Podiatry assistants treat and care for people whose feet and legs have been affected by injury or illness. Their work helps people live full and independent lives.
Podiatry assistants are sometimes known as footcare assistants and treat people of all ages with a variety of conditions. For example:
- children with lower limb pain or problems walking
- diabetes sufferers with circulation problems who may be at risk of amputation
- elderly people
- people with sports injuries
- dancers whose long hours of rehearsing and performing put stress on their feet causing injury
- people needing minor procedures such as nail surgery or laser treatment, using local anaesthetic
- people wanting advice about footwear or foot health
As a podiatry assistant, your work will include
- cutting, filing and drilling toenails
- applying dressings and treatments
- booking appointments and other admin work
- taking insole templates
- advising patients and their carers on foot health and footwear
Where will I work?
In the NHS, you will work in hospital departments, clinics, health centres or GPs surgeries. Some podiatry assistants visit clients who cannot leave home or are in a nursing home.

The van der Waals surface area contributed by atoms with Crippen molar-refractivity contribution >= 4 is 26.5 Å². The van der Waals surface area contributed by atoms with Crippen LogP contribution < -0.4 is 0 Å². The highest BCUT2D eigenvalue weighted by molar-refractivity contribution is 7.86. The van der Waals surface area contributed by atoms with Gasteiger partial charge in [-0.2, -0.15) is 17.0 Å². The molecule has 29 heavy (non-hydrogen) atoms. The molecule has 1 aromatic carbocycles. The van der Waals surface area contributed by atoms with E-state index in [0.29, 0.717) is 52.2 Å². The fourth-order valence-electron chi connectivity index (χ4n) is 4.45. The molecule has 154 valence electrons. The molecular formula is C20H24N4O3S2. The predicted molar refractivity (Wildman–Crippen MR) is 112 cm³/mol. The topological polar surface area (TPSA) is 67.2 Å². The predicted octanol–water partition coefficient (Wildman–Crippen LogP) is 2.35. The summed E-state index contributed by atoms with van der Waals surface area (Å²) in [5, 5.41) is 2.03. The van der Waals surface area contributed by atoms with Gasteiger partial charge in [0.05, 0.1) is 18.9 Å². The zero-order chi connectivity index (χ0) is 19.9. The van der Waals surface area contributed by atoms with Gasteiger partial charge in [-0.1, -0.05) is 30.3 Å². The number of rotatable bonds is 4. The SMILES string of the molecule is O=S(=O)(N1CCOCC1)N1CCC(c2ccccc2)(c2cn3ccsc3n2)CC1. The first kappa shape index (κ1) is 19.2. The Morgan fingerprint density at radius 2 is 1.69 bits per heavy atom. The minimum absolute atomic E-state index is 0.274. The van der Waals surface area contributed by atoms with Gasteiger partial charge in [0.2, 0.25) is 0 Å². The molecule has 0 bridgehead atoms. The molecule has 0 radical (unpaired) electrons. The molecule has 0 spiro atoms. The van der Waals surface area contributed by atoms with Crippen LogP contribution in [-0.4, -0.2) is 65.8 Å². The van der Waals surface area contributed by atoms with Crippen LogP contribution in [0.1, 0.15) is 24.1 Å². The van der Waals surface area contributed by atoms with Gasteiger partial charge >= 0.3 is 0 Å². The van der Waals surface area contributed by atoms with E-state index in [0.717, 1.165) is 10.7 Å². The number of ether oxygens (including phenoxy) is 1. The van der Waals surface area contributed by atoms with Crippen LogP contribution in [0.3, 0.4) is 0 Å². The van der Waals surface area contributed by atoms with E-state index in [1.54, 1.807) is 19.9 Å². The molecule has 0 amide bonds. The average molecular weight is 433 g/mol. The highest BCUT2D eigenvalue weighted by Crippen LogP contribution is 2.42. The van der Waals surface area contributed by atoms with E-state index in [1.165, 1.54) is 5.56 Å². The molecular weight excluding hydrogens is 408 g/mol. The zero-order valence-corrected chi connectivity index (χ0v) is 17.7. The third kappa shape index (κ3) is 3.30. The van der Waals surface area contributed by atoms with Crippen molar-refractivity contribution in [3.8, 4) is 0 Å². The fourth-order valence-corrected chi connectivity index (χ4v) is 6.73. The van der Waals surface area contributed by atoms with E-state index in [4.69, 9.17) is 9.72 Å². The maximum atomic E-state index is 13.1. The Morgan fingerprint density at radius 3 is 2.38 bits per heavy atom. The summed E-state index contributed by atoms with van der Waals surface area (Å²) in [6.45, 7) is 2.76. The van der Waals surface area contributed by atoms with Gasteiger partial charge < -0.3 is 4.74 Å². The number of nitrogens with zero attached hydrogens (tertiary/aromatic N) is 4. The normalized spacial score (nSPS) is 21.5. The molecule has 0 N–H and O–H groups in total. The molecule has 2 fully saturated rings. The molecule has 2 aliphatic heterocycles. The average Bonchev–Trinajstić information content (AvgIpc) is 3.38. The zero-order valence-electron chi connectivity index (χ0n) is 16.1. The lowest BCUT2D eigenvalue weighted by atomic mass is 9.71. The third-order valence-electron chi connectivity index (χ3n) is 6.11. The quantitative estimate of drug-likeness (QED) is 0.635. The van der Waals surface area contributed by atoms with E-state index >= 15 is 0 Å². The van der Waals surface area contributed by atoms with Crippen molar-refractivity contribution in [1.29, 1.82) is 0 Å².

Some podiatry assistants work in private clinics or footcare centres.
There are no set entry requirements to become a podiatry assistant. Employers expect good literacy and numeracy and may ask for GCSEs, or equivalent. They may ask for an NVQ, BTEC or equivalent qualification in health and social care or healthcare.
Employers often ask for relevant work experience. Even where this is not specified, it would be an advantage if you have worked in health or social care, either in paid employment or voluntary work.
Personal characteristics and skills needed
Podiatry assistants need to be
- willing to handle other people’s feet
- calm and reassuring
- caring and dedicated
- able to follow procedures and instructions
- willing to work alone or in a team
- able to explain treatment to patients
You'll also need
Podiatry assistants are also known as footcare assistants.
- good manual (hand) skills
- organisation skills
- communication skills
- customer service skills
Training and development
You will get the training you need to work as a podiatry assistant. This includes:
- diseases and conditions of the skin and nails
- anatomy and physiology
- conditions of the feet and legs
- nail operations
You may also have the opportunity to do an apprenticeship.
Some podiatry assistants join the College of Podiatrists as associate members. They runs courses, conferences and seminars where podiatry assistants can update their skills and network with others doing similar work. You could apply to train as a podiatrist.
Pay and benefits
Your standard working week will be around 37.5 hours and may include a mix of shifts, such as nights, early starts, evenings and weekends. You’ll be paid on the Agenda for Change (AFC) pay system, typically starting on band 2 or 3.
You’ll also have access to our generous pension scheme and health service discounts, as well as 27 days of annual leave, plus bank holidays, which increases the longer you’re in service.